United States is experiencing an increased shortage of neurologists who specialize in stroke care, especially in the rural areas, according to the American Academy of Neurology. This shortage is especially severe in vascular neurology.
Stroke is the fourth leading cause of death in the US. Neurologists Harold P. Adams, Jr., MD of the University of Iowa Carver College of Medicine and Jose Biller, MD of Loyola University Chicago Stritch School of Medicine have proposed a bold program to increase the number of stroke specialists. The proposals include-
1.) Encourage more young physicians to specialize in stroke.
2.) Increasing the payout of vascular neurologists.
3.) Opening fellowship programs in vascular neurology to physicians who are graduates of residency programs outside the United States and Canada or allowing non-neurologists to take training in subspecialty stroke care.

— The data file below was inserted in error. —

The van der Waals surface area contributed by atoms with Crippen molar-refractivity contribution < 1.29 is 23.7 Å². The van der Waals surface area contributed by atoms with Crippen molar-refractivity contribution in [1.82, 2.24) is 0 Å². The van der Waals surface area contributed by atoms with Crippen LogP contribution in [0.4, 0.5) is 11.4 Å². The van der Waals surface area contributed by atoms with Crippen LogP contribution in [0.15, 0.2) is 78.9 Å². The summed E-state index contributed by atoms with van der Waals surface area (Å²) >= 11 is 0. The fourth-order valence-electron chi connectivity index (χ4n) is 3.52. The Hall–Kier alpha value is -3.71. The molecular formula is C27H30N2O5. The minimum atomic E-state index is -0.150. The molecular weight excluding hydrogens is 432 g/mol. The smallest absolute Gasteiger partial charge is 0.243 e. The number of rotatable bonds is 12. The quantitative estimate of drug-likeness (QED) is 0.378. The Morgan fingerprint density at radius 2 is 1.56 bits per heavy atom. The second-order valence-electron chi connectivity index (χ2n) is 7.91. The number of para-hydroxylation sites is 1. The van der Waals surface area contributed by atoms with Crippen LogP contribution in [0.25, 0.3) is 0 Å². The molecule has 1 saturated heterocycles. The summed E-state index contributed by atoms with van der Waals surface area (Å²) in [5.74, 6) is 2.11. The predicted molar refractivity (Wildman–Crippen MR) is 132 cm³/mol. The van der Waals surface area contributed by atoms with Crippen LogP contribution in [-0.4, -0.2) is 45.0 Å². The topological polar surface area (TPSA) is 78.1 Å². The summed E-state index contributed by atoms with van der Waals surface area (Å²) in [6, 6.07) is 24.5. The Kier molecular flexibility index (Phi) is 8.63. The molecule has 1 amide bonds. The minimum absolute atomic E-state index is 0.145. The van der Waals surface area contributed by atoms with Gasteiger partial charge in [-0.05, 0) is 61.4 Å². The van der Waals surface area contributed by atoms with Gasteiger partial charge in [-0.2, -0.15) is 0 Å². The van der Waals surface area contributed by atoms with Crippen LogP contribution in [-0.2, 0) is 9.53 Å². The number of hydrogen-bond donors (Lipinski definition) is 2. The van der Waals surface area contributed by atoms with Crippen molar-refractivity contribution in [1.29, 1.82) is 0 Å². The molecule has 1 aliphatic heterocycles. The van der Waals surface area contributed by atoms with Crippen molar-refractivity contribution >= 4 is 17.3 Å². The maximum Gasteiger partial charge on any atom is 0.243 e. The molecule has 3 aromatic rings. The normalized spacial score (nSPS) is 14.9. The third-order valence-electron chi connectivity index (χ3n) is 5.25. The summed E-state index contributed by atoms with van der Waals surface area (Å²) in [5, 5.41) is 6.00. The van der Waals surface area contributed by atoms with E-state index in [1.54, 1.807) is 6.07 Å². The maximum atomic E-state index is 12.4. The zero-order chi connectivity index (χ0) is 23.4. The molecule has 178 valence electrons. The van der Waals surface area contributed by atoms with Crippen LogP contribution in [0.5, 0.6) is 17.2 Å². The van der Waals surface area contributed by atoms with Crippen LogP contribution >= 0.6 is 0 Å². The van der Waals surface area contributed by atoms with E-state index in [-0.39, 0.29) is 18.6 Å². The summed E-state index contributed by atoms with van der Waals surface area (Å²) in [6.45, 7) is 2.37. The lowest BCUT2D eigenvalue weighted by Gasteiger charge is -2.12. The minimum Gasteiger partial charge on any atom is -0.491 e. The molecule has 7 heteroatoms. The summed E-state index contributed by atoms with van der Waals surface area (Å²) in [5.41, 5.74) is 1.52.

4.) Initiating a program to help pay medical school debts of physicians who become stroke specialists, similar to incentive programs for physicians who practice primary care in rural areas.
Dr. Adams said, "Although we would prefer that stroke care continue to be directed by experts in brain disease (neurologists), if the neurology community does not meet the healthcare needs, alternative strategies to meet the future needs of stroke care are needed. Unless the number of neurologists focusing their careers on the diagnosis and treatment of patients with cerebrovascular diseases increases, a professional void will develop."